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Poll: 66% of Israelis Want Netanyahu to Exit Politics Amid Ultra-Orthodox Draft Controversy

With Prime Minister Benjamin Netanyahu facing declining support, Israel may be on the cusp of significant political change.

A recent television poll from Israel’s Channel 12 reveals that approximately two-thirds of Israeli citizens believe Prime Minister Benjamin Netanyahu should step down from politics and abandon any plans for reelection. This sentiment comes in the wake of a tumultuous week in Israeli politics, sparked by the High Court’s landmark decision regarding the military conscription of ultra-Orthodox yeshiva students.

The survey highlights the significant impact of the High Court’s ruling on Israeli public opinion and potentially on Netanyahu’s political future. This development adds to the ongoing challenges facing Israel’s longest-serving prime minister.

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The poll by Meno Geva and the Sample Institute found that 57% of respondents believe the Prime Minister is dividing the country. 30% of those surveyed said they support Naftali Bennett, who will lead a new right-wing party. This is also the level of support for Bennett among voters who oppose Netanyahu. More than half (54%) of those surveyed think the government is neglecting the issue of abducted Israelis. There is strong support (66%) for recruiting ultra-Orthodox Jews into the military.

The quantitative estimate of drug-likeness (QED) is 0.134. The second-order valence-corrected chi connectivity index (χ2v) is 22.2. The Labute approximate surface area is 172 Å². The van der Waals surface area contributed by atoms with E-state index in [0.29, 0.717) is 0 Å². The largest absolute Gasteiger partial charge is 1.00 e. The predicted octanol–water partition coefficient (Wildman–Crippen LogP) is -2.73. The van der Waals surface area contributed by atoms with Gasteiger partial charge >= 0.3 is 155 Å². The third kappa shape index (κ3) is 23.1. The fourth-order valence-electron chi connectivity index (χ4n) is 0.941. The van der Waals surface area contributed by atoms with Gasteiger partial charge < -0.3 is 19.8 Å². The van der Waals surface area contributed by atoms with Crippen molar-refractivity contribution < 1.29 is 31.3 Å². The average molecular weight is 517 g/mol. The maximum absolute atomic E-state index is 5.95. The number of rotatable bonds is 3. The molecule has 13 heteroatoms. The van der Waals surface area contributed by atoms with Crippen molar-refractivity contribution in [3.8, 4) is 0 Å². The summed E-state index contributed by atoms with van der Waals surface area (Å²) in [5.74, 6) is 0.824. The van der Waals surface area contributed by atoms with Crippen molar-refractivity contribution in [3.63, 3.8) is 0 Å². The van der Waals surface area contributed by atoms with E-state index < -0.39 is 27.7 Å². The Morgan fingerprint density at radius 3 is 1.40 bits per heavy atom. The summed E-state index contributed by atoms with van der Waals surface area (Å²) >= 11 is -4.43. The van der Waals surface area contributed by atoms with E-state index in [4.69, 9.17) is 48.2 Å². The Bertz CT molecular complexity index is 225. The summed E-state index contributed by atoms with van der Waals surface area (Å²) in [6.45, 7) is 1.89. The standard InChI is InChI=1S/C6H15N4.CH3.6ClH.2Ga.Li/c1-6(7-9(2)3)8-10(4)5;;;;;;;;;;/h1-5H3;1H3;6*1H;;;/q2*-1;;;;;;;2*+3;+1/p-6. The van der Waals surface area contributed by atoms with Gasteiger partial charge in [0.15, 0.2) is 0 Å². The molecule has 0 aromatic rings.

In addition, Channel 12 reported that 57% of the entire sample think that the Prime Minister is divisive, while 42% of Netanyahu’s supporters think that he actually unifies.

The polls also found that 54% of the Israeli public thinks that the government is abandoning the Israelis held hostage by Hamas terrorists in Gaza. Also, 34% of those among them define themselves as right-wing. Regarding a state commission of inquiry into the failures that led to the October 7 massacre, 85% of all respondents answered that one should be established.

This news comes just one week after another Channel 12 poll found that the former Israeli Prime Minister Naftali Bennett, who is currently retired from politics, led surveys as to who the Israeli public would most like to be the country’s next prime minister.

In that poll, out of all the people surveyed, 36% said they preferred that Naftali Bennett be the prime minister. Benjamin Netanyahu had just 28% support. 31% said they said they wanted neither of the two men and 5% of respondents said that they did not know.

The poll reflects growing dissatisfaction with Netanyahu’s leadership, particularly in light of recent political tensions. The High Court’s decision on ultra-Orthodox conscription has intensified debates over religious exemptions and national service obligations.

These results highlight the complex challenges facing Israel’s longest-serving prime minister, balancing religious considerations, national security, and public sentiment.
As Israel grapples with these issues, the political landscape appears increasingly volatile. The emergence of Naftali Bennett as a potential alternative to Netanyahu suggests a possible shift in right-wing leadership preferences.

This poll underscores the dynamic nature of Israeli politics and the potential for significant changes in the country’s leadership and policies in the near future.



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